3. The situation of the novel demands that we compare, side-by-side, the two patriarchs introduced thus far.  So take it a step further: post them up aside each other in terms of their spouses.  My tendency in past readings (unconscious tendency) has been to regard Cyrus's treatment of his wives very negatively, as I regard Cyrus negatively; on the other hand, I've tended to regard Samuel's treatment of Liza as relatively positive, because I regard Samuel positively.  I believe I've been mistaken (to what degree??).  Is there a practical difference between the proffered spousal treatment of the two patriarchs, or does the apparently acceptable (for the period) treatment of women at Cyrus's hand support James's thoughts on the matter from the previous post?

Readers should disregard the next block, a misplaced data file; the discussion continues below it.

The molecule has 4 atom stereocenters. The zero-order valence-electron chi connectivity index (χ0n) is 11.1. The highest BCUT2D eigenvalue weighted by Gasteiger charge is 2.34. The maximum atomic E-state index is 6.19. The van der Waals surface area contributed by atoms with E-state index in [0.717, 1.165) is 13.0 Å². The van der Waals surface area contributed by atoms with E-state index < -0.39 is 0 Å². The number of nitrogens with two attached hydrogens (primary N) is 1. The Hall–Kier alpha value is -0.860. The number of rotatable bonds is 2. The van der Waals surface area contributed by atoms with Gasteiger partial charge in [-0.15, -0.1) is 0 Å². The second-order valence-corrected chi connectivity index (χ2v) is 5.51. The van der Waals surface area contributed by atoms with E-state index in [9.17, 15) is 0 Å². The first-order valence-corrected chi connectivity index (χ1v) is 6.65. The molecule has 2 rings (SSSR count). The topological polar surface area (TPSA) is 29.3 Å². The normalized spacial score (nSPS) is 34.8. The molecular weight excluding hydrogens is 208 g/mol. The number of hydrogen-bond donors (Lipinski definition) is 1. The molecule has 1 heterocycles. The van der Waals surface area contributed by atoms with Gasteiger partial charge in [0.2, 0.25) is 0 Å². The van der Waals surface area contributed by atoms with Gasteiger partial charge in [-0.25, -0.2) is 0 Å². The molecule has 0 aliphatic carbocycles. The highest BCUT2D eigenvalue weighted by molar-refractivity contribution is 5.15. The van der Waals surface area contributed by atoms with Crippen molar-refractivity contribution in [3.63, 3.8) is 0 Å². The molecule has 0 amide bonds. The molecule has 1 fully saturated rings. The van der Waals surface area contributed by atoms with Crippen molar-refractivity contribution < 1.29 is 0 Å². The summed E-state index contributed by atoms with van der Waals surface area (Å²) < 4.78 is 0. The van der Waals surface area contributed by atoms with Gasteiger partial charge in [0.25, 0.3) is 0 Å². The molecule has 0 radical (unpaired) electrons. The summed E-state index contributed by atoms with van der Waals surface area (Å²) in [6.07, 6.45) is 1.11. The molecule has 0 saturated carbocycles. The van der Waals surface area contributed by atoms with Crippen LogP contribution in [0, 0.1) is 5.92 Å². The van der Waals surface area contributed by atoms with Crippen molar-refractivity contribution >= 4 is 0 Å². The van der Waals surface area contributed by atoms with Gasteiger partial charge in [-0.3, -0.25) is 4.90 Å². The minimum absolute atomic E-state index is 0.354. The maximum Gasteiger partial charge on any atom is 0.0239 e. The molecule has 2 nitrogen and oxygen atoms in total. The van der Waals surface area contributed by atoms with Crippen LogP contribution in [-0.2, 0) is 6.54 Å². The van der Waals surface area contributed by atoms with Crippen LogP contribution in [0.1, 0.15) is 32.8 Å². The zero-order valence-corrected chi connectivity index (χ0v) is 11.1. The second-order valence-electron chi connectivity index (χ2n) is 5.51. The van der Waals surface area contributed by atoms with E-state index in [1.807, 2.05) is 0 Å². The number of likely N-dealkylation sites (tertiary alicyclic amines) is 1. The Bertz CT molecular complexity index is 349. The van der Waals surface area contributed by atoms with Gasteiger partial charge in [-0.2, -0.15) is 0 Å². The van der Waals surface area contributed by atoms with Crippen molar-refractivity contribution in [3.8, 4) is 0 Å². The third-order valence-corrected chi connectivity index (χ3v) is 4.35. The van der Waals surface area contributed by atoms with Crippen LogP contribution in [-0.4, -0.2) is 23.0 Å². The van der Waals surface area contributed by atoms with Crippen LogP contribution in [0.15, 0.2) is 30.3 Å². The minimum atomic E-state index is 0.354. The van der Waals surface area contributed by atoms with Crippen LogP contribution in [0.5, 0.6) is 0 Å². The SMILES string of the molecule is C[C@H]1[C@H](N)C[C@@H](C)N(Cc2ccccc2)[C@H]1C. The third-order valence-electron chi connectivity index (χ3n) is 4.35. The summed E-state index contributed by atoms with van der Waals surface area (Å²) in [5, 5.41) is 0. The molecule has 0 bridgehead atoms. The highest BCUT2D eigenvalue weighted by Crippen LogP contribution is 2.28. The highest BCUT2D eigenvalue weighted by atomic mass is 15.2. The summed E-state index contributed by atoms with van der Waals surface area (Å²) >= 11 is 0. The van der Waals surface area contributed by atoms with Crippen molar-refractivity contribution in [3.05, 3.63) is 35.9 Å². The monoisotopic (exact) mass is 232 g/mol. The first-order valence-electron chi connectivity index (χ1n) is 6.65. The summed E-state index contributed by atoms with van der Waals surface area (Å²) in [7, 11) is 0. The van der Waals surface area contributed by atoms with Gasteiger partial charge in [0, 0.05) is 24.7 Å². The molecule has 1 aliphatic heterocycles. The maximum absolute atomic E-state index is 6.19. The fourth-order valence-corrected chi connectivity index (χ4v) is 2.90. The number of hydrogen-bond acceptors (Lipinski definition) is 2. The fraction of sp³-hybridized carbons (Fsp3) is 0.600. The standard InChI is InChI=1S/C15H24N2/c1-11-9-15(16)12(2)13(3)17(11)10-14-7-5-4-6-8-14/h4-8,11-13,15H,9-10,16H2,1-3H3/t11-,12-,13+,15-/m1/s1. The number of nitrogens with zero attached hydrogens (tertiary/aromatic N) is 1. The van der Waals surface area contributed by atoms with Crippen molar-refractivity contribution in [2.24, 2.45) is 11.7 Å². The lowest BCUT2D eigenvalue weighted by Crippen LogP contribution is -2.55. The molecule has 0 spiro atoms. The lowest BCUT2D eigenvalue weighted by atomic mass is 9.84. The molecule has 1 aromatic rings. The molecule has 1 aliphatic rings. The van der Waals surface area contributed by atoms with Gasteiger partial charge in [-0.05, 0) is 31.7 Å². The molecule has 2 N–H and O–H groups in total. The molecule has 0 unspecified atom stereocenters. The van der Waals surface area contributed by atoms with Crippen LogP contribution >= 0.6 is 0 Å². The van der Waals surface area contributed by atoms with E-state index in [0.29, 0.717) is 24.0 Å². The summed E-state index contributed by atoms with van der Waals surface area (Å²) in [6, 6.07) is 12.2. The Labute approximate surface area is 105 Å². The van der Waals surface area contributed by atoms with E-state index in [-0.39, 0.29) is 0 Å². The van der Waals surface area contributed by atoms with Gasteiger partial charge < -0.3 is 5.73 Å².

4. "...she never said anything unless she was asked.  From Cyrus's point of view this was possibly the greatest of her virtues.  She never offered any opinion or statement, and when a man was talking she gave a vague impression of listening while she went about doing the housework."  So, does this quotation speak more of Alice or of Cyrus?  I don't mean that Cyrus was such a jerk that he pushed her to this extreme (there's potential evidence that this was just her nature, after all), but that he accepted it--that he needed no more complete feedback on his exploits and lies as justification to keep them up!